Great architectural gems are not restricted by time. Whether a house was built in the 1950s or more recently completed, the strong lines and bespoke spaces appeal to audiences who appreciate great design irrespective of when it was built. Well before the threshold is crossed, there’s a level of expectation of entering a home that’s totally unique.

1. The Brett House by Robin Boyd

Location: 3 Buddle Drive, Toorak

Located in a cu-de-sac off Grange Road, glimpses of this home can be seen as one drives along Alexandra Avenue. Designed by architect Robin Boyd in 1955, when he was still in practice with Roy Grounds and Frederick Romberg, this house has a distinctly Georgian aesthetic. Responding to many of the Georgian-style houses in this neighbourhood, there’s a ‘rhythm’ in the placement of the fine steel pillars and symmetry of the floor-to-ceiling windows/doors to the terraces on both levels. However, unlike the more traditional Georgian-revival home of the 1930s and ‘40s, this house features a flat roof.

2. Grant Street House by Guildford Bell

Location: Toorak

Designed by architect Guilford Bell in 1983, towards the end of the his career, this lavish home features a pool and suspended bridge in the front garden that leads to the front door. It follows a symmetrical floor plan, as with many of Bell’s designs, along with sumptuous finishes. A sweeping staircase, complete with a curvaceous brass handrail, is as delightful to touch as the timber and marble detailing. Concealed behind a high front fence, the garden acts as an oasis and creates a verdant outlook from within.

3. G.E. Hubay

Location: 16 Stonnington Place, Toorak

A central tropical-style courtyard garden is pivotal to this beautifully designed house by G.E. Hubay. Designed in the mid-1970s and reworked by interior designers Suzie Stanford and Paul Hecker, this single-storey house features generous picture windows in both the living areas and bedrooms, the latter complete with ensuites. This clever plan allows one to see the front door from the kitchen, as well as into other areas within the home, without having to open doors.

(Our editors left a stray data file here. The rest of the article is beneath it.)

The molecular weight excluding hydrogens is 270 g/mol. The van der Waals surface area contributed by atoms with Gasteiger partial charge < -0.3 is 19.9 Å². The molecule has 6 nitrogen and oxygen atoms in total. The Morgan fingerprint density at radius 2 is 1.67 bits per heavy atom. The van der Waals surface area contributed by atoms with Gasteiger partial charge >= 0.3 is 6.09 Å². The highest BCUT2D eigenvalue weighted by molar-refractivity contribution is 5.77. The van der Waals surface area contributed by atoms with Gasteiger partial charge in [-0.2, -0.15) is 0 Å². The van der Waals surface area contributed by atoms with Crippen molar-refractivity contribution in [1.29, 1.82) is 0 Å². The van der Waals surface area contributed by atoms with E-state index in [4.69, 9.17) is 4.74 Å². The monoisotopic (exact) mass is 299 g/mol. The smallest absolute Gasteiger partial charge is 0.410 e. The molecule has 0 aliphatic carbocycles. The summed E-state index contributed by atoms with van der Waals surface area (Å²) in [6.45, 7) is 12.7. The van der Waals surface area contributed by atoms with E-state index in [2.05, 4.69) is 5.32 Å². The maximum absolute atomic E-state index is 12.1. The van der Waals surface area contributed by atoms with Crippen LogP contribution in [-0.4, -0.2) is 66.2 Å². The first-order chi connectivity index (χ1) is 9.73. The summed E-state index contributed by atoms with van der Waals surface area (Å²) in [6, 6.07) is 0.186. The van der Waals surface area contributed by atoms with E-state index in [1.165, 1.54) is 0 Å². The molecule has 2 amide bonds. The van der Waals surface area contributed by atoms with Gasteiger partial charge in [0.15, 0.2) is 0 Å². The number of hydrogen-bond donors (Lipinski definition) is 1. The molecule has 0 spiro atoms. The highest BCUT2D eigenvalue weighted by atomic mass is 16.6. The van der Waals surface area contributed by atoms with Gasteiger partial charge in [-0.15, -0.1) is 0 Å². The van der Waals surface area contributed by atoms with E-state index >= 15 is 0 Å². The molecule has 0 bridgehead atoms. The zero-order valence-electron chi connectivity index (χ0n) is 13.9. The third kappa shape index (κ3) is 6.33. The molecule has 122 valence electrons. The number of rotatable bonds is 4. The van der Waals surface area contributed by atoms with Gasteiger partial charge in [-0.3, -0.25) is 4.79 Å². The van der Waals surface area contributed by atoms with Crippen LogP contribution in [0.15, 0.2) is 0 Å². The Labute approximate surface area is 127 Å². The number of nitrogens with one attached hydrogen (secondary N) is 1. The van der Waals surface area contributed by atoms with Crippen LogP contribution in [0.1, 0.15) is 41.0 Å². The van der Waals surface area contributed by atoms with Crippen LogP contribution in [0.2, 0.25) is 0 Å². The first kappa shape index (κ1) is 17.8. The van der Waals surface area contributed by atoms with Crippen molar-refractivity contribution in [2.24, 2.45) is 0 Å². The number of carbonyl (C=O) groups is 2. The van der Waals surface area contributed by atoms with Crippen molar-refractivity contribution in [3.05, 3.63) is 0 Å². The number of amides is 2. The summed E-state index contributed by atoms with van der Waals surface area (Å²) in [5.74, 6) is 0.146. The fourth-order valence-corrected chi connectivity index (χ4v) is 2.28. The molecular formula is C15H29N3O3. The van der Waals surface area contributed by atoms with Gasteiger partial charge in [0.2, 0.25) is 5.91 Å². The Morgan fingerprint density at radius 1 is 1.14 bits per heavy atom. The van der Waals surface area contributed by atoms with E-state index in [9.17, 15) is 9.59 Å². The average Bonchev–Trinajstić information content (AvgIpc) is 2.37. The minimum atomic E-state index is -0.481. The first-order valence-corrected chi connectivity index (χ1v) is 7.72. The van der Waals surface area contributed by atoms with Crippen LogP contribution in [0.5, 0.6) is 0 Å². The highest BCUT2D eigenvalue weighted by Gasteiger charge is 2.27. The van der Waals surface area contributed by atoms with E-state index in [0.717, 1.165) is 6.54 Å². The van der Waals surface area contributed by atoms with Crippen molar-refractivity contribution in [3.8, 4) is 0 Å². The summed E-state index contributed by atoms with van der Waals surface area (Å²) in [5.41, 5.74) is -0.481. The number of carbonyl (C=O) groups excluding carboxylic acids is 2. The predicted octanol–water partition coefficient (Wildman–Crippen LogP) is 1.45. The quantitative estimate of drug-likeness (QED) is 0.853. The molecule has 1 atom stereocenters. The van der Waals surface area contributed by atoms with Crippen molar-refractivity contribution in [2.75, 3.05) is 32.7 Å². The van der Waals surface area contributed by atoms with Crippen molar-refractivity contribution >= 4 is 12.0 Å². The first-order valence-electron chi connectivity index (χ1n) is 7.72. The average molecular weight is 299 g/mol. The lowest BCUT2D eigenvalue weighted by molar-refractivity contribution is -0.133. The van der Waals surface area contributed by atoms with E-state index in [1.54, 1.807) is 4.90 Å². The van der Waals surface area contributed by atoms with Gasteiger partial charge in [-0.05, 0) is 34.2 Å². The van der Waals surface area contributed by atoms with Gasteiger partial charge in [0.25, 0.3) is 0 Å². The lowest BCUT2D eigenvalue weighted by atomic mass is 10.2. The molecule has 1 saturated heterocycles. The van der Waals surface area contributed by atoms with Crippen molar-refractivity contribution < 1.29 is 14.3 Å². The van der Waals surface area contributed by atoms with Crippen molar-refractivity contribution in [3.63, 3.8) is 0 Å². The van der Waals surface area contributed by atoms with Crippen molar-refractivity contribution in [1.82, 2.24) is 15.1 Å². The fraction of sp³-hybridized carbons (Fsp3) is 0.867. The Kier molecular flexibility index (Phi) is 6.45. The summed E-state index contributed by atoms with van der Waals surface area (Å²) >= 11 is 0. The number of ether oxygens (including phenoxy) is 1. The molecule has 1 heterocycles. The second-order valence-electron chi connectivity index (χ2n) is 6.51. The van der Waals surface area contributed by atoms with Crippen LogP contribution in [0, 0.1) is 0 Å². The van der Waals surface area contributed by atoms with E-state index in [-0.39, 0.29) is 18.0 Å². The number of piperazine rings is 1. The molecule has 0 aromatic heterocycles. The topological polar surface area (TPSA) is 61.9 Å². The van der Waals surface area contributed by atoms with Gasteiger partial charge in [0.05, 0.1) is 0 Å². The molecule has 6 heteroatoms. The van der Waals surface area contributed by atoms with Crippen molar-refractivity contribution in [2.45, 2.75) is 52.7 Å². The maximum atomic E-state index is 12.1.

4. Nicholas Bochsler

Location: 59 Grange Road, Toorak

Set on 2,000 square metres, complete with a tennis court, is one of Nic Bochsler’s finest homes. Clad entirely in black, either in tiles, render or steel, this lavish home blurs the division between inside and out with its many water features. The four-bedroom, four bathroom home built in the 1980s is not surprisingly, a landmark in Toorak (even though partially concealed behind a high brick fence). And is typical in many of Bochsler’s designs, there are double-height spaces in living areas, glass brick walls and in some rooms, black granite floors.

5. In-situ House by Rob Kennon Architects

Location: Toorak

Anchored to a steep site near the Yarra River, In-situ House challenges the typical family home. Constructed in in-situ concrete, including the exterior and interior ceilings, floors and walls, this house has a sense of monumentality, creating a strong visual cohesiveness in the process. The main house takes the form of a three-storey cube, with the top level set back. The volume of the central living space ‘pierces’ the cube with oversized openings that lead to multiple decks. At the rear of the site is a guest pavilion that is expressed in the same materials as the main house.

Text by Stephen Crafti
Images of In-situ House by Rob Kennon Architects courtesy of Derek Swalwell (photographer)

Images of In-situ House by Rob Kennon Architects courtesy of Derek Swalwell (photographer)

Images of In-situ House by Rob Kennon Architects courtesy of Derek Swalwell (photographer)


Images of In-situ House by Rob Kennon Architects courtesy of Derek Swalwell (photographer)

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